Wednesday, August 12, 2009

What could be the effects culture?

What is culture? defines culture as such:

1. the quality in a person or society that arises from a concern for what is regarded as excellent in arts, letters, manners, scholarly pursuits, etc.

It is also otherwise defined as the behaviors or characteristics of a particular social group.

Culture now is either the excellence you have in matters you get from being educated or from exposure to arts and other groups' culture.

The Devil's Dictionary defines education as

That which discloses to the wise and disguises from the foolish their lack of understanding.

It is a brilliant definition, as education is a never ending pursuit of knowledge that in the end uncovers nothing more than the truth that we actually know less than we thought we knew.

In my interactions with society I have come across a certain notion that to be cultured is to be privileged. Those who can attend operas, plays, concerts and other artistic displays are considered wealthier than those who do not. Of course this also opens the discussion up to whether or not these people are pansies as seen in the blogs entitled haymen blog ng tunay na lalaki and other "manly" blogs. Regardless of how you view culture and a person's exposure to it I believe that there should be more of culture given out to more people.

It is no longer a question of why should we be exposed to culture and the arts but what kind of culture and the arts we should be exposing ourselves to? I believe that culture and the arts (I'll just lump these together into the term "culture") have a time element. These are products of our human existence and therefore are subject to the ephemeral element of life, that is our culture dies along with us. This is what I think would happen to our current form of bubble-gum culture. Take for example pop-songs and pop-culture, these have no sense of permanency to them as these are being churned out week after week by different faces discussing the same issues blaring the same tune. The opposite of this for me are products of culture that last, an example of man's stab at immortality. Take Beethoven, Luna, Beckett and Twain, their works have lasted for a long time, longer than the current works of art at least.

Of course, I may be wrong with regard to the time element, take the Beatles for example they were regarded as a pop-culture icon then and still their works are still being played and revered.

Indeed it might be likely that the works of Murakami and Britney Spears will end up being referred to as the premier examples of our time's culture. It might happen in the future and I won't feel too bad about it.


Because of the simple reason that all things will age, and some will acquire a veneer of grace and glory of the good old days and some will just be forgotten.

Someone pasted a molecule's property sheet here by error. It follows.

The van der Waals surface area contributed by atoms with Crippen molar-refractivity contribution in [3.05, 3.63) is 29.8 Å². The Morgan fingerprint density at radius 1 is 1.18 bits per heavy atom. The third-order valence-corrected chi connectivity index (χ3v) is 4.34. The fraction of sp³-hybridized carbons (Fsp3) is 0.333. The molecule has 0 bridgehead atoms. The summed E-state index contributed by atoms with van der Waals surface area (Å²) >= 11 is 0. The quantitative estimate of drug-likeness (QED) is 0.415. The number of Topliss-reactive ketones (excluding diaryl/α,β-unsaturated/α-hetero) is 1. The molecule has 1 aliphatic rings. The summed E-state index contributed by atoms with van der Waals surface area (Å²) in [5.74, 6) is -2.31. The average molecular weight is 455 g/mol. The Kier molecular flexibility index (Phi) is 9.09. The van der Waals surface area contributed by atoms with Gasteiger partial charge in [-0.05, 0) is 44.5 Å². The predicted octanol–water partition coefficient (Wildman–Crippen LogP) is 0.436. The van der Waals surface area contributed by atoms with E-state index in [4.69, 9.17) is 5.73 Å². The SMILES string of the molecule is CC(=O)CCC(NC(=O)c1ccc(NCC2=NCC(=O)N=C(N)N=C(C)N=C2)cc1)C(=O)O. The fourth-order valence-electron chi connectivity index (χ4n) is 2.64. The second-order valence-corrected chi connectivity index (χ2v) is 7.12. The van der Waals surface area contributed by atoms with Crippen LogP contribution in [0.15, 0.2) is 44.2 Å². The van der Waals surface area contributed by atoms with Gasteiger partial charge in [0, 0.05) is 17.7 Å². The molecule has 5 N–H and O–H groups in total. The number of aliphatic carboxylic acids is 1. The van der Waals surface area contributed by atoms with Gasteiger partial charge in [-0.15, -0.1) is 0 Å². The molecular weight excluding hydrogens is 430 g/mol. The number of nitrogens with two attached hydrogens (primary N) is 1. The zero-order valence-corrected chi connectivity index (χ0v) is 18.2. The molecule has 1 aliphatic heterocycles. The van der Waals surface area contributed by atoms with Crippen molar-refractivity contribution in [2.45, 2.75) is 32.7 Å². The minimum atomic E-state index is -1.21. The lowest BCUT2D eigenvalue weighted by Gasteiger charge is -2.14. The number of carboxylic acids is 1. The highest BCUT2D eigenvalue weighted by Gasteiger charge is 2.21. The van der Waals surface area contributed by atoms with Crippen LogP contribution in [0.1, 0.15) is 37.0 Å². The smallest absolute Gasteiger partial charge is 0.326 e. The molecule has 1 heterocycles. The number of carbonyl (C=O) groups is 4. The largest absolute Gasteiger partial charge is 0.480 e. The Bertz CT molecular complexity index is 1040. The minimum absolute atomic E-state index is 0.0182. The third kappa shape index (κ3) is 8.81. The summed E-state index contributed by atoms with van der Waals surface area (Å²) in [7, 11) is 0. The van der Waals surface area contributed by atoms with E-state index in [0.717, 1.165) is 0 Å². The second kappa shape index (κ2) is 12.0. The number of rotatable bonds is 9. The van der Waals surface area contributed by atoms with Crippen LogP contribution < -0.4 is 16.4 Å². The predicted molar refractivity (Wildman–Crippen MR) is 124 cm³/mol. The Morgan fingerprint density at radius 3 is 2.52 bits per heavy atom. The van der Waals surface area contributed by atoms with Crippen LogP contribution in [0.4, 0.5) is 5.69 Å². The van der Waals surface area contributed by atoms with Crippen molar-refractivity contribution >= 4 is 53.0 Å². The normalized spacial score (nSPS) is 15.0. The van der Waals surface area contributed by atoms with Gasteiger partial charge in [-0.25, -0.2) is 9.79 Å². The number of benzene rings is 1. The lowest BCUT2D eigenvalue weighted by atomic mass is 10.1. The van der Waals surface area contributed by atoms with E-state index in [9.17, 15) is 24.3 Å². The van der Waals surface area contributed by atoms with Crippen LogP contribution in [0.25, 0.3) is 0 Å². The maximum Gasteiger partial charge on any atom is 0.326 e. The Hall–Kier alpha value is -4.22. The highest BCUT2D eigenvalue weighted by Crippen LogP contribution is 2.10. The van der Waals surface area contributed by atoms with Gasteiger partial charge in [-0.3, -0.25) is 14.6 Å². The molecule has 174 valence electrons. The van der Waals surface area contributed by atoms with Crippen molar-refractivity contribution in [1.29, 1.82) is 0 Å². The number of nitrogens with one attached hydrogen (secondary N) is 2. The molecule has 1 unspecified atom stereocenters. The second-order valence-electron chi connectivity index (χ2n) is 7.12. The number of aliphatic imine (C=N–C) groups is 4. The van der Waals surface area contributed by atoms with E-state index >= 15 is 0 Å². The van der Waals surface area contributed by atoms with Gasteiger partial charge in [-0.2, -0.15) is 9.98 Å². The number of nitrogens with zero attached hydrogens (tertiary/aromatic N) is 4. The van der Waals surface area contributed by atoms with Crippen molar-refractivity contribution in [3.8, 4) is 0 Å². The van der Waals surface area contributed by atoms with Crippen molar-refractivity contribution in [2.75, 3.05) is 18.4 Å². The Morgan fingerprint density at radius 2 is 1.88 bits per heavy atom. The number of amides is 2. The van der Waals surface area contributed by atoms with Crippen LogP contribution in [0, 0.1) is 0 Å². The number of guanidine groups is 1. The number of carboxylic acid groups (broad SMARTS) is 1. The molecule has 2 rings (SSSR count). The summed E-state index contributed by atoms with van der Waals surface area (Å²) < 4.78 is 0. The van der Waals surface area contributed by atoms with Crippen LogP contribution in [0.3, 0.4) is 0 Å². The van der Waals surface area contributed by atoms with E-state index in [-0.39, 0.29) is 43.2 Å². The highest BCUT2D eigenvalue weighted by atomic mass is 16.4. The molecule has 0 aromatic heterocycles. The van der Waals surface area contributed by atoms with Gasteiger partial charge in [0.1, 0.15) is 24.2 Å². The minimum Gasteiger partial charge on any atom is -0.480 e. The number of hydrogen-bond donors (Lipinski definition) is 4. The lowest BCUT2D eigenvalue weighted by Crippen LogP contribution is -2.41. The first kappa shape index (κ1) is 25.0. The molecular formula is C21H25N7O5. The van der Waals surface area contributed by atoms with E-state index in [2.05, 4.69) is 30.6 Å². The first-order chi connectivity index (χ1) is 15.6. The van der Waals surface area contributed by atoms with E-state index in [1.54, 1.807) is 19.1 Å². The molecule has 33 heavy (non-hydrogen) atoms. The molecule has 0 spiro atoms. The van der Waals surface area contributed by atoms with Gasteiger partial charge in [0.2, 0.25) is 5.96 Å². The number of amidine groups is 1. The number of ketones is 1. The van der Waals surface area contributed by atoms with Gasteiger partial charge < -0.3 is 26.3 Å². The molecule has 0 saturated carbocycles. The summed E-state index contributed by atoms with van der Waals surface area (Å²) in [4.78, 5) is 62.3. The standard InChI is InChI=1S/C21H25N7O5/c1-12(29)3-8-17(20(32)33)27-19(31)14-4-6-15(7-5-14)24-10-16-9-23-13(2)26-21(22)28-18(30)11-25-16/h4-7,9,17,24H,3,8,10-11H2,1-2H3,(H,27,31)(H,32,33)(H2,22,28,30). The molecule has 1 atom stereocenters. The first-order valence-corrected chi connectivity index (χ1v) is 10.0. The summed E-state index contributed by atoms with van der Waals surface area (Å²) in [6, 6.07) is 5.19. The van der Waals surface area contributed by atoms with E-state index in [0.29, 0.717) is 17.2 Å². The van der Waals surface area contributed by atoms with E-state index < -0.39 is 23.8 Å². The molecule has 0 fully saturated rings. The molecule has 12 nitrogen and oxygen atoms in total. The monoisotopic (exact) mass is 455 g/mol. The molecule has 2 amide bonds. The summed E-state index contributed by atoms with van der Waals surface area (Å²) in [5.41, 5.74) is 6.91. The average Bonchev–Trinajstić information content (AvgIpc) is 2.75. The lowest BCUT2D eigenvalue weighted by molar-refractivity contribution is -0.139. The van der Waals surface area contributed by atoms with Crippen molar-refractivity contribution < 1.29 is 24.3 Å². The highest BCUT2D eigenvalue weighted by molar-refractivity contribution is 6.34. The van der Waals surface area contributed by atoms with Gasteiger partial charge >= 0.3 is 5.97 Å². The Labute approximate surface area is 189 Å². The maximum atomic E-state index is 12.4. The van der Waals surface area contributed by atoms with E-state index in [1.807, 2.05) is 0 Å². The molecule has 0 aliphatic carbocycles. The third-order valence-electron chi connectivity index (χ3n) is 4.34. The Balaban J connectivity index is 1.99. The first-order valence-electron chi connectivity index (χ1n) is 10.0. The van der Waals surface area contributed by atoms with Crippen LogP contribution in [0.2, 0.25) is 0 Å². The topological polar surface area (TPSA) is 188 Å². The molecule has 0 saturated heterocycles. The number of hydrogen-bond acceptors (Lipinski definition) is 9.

Ultimately it is not merely the time element of culture that will define whether or not it is great but the ability of that work of culture to transcend time and space that will define whether it is great.

A work that evokes the same emotion it did when it was first seen or heard in the 1800's and still does it well into the 2000's should be considered a great work.

Culture for me is not just the ephemeral expression of a group's values in the form of art. It is an expression of a man immortal disregarding the limitations of his flesh to add to the wonders of the universe.

After that lengthy discussion on what culture is and what kind of culture we should consider exposing ourselves to, I move to the grittier topic of what good would culture bring to the youth (and their parents) when made available to them?

I posit that exposing children (or the youth) and their parents to culture would enable societies to appreciate how other cultures are and at the same time allow the youth and their parents to think pragmatically. By opening opportunities for people to see great works of art, we are given the great chance to appreciate the work itself and the context in which the work was created. It grants people a new venue for discussion with other people from different contexts and allows a freer exchange of ideas.

With regard to the youth, especially if culture is incorporated into the education of the youth, the results will be phenomenal. To expose children to the culture of their nation and allow them to enjoy it and treasure it as a great feat. To allow them to compare and contrast their own culture with the wide array of culture humans have created expands and stretches their young and pliable minds to dimensions we could not possibly have imagined.

Of course in order to avoid creating youths distant from their own national culture careful direction must be present, lest the youths forget from whence they came. The national hero Dr. Rizal said that ang hindi marunong lumingon sa pinanggalingan ay hindi makakarating sa paroroonan.

Culture will be essential in shaping the minds of children into a generation of people who can make a nation great and make the world whole.

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